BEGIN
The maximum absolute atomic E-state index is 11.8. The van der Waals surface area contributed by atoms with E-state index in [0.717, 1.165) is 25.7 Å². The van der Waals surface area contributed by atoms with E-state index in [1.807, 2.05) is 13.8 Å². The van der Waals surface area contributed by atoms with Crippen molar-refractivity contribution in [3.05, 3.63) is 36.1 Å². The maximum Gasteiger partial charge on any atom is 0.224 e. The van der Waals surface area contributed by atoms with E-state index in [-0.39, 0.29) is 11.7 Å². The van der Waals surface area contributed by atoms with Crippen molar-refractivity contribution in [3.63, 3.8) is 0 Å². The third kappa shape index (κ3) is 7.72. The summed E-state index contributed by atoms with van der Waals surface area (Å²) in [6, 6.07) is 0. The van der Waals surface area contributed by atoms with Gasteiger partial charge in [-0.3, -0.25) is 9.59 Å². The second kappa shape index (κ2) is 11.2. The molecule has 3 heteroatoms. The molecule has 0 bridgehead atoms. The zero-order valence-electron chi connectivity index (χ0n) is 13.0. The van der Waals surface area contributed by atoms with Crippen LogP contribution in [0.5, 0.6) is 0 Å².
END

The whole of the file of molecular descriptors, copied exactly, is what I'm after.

The maximum absolute atomic E-state index is 11.8. The van der Waals surface area contributed by atoms with E-state index in [0.717, 1.165) is 25.7 Å². The van der Waals surface area contributed by atoms with E-state index in [1.807, 2.05) is 13.8 Å². The van der Waals surface area contributed by atoms with Crippen molar-refractivity contribution in [3.05, 3.63) is 36.1 Å². The maximum Gasteiger partial charge on any atom is 0.224 e. The van der Waals surface area contributed by atoms with E-state index in [-0.39, 0.29) is 11.7 Å². The van der Waals surface area contributed by atoms with Crippen molar-refractivity contribution in [3.63, 3.8) is 0 Å². The third kappa shape index (κ3) is 7.72. The summed E-state index contributed by atoms with van der Waals surface area (Å²) in [6, 6.07) is 0. The van der Waals surface area contributed by atoms with Gasteiger partial charge in [-0.3, -0.25) is 9.59 Å². The second kappa shape index (κ2) is 11.2. The molecule has 3 heteroatoms. The molecule has 0 bridgehead atoms. The zero-order valence-electron chi connectivity index (χ0n) is 13.0. The van der Waals surface area contributed by atoms with Crippen LogP contribution in [0.5, 0.6) is 0 Å².